In order to avoid the opposition of leaders of parties which are used to benefits of the current system, it would be better to persuade them that parties could be fortified without undermining the positions of leaders. But the following minimal changes in the existing system for the election of the Parliament shall be performed:
Effects of such changes seem to be evident:
These factors are significant enough to lay the basis of an adequate institutionalisation of political parties, encouraging an internal competition for leadership on merit-based principles.
The only clear fault of eventual changes would be that electors would discover in certain administrative electoral districts that not the candidate who garnered most of votes, but a candidate who won less votes and his/her party gained a higher percent nationwide represents them in the Parliament.
The DLPM initiative on modification of Constitution shall be also explained in order to realise how useful and efficient this action could be. For this purpose, an answer to the following question is needed: what is primary — the direct election of the chief of state or the ensuring of the role of efficient mediator of state institutions regardless of the mode of election of the president? What role do parties play in balancing the activity of these institutions?
Regarded through the interest of fortifying the role of parties and institutionalising them, it would be logical to eliminate, on one hand, and to stipulate, on another hand, legal norms which would restrict ruling parties from building “verticals of the power”. The later politicise and pervert the bodies in charge with protecting legal norms, advantage governors and disadvantage the opponents, encouraging this way the degeneration of the party system. A first action in this regard would be to legally cease the party membership of the chief of state throughout the mandate. There are historical and moral premises to do so. The three constitutive acts of the independent state Republic of Moldova include the sovereignty and independence declarations and the Decree concerning the state power # 201-XII from 27.07.1990, which stipulates express that “the pluralism of leading offices in the state power bodies and state administration and any other post in state and cooperative organisations, political parties and socio-political organisations and movements is prohibited.”
Now the complete enforcement of this norm would be counterproductive and impossible, but it was necessary when the Communist Party was the only institutionalised political force. After the Party of Communists of the Republic of Moldova (PCRM) regained the power in 2001 as a dominant party, the need of reintroducing such a norm the least concerning the head of state office was acutely experienced. The Christian Democratic People’s Party (CDPP) invoked this thing in April 2001, when PCRM chairman Vladimir Voronin was elected as chief of state, and the Democratic Party (DP) invoked the same fact when it conditioned the re-election of the PCRM leader as head of state in April 2005. It was motivated then that instead of mediating state institutions, Moldova’s president chose to build the vertical of the state power in order to control it. Although things should not be generalised, the dual quality of head of state and party ensured the functionality of the famous vertical in Moldova. This is the most eloquent example when old authoritarian reflexes defeated the imitative reflexes of the transition period.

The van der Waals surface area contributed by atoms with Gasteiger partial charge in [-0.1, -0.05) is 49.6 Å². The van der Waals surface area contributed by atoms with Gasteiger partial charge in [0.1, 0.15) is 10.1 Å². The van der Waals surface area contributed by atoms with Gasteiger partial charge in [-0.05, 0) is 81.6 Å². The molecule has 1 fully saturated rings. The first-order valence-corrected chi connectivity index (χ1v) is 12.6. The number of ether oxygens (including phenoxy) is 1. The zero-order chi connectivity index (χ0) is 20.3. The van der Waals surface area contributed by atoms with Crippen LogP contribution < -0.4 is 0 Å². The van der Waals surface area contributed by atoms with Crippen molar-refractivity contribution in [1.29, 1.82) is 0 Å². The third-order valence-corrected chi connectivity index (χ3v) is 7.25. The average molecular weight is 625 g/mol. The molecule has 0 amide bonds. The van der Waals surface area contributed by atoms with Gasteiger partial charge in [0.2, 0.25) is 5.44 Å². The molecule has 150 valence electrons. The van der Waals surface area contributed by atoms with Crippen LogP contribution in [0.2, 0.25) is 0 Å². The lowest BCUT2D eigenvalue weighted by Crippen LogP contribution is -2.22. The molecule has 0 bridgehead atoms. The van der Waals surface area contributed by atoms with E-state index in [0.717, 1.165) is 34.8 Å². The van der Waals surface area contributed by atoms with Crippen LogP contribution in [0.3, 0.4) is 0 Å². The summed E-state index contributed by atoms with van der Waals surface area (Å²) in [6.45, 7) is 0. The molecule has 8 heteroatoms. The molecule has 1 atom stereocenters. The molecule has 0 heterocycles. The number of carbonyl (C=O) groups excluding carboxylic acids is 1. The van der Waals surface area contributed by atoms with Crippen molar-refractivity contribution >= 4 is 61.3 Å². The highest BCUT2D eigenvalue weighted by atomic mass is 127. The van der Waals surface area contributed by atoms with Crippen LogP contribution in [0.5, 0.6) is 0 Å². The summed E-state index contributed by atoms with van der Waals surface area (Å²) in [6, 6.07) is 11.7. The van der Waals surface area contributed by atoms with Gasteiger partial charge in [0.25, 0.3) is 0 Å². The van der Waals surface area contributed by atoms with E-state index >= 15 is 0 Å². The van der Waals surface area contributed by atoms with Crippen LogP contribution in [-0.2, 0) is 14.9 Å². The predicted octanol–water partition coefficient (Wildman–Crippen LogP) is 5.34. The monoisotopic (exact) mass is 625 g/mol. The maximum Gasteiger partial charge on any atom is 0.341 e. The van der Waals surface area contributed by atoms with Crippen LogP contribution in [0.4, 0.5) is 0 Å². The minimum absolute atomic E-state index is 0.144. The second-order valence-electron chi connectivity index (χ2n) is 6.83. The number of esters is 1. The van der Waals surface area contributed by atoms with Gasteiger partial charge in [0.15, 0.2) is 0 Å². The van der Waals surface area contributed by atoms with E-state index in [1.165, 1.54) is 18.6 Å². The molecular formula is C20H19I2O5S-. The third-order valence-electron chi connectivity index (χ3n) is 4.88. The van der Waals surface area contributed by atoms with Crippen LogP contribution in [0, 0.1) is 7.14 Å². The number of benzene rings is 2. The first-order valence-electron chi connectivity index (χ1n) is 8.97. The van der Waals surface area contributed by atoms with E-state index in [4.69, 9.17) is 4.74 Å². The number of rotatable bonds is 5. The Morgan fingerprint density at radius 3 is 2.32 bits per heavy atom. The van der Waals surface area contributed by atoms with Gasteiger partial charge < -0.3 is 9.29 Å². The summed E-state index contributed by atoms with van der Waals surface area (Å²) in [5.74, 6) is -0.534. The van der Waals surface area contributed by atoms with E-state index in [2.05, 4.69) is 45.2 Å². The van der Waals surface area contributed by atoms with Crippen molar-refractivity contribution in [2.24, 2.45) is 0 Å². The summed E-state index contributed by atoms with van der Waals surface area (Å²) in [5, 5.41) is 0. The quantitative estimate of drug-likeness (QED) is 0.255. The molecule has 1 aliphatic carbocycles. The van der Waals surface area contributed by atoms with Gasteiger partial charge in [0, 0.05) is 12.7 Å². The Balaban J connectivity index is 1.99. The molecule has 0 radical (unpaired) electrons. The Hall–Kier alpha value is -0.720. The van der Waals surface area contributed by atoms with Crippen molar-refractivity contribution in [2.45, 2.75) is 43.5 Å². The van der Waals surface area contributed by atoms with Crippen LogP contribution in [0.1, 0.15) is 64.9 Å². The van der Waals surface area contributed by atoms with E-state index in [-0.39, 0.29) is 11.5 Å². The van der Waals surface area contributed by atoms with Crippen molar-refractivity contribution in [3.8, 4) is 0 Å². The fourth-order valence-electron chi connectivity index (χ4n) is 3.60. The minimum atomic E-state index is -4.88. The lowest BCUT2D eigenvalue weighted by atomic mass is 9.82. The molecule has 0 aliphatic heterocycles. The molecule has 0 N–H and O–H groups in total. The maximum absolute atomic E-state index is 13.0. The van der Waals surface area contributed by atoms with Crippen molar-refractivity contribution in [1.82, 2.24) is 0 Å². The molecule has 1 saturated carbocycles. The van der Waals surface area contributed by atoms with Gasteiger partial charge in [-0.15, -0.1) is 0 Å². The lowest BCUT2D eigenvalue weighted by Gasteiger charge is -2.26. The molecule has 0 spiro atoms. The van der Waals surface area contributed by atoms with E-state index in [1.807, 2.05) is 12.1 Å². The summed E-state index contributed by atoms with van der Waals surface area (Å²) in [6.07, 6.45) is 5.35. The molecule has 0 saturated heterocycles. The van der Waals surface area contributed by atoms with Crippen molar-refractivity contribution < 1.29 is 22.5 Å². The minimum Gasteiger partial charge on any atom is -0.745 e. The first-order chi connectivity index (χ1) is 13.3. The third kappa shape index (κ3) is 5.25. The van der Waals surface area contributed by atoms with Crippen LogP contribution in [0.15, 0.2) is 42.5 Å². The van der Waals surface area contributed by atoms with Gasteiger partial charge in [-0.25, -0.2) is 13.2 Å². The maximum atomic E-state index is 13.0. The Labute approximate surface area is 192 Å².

From this viewpoint, the task of disassembling the vertical of the power seems to be easier tangible than the initiative seeking the modification of the Constitution with the view to introduce a direct election of the chief of state. The acting ruling party could also back this initiative, the least after the expiration of the mandate of the incumbent president. The direct election of the chief of state diminishes the role of parties, weakening them in front of populist but charismatic politicians. The chief of state shall be elected through a compromise of parliamentary factions, with a qualified vote in a society divided on multiple criteria like the one of Moldova. At the same time, in order to prevent the voting against the collar like the one on April 4, 2005, the Constitution shall be modified to eliminate the clause on dissolution of the Parliament in the event of impossibility to elect the chief of state. The CDPP launched such an initiative in April 2005, and its resumption could help fortifying the role and responsibility of parties to look for compromise solutions, if there are no artificial pressures.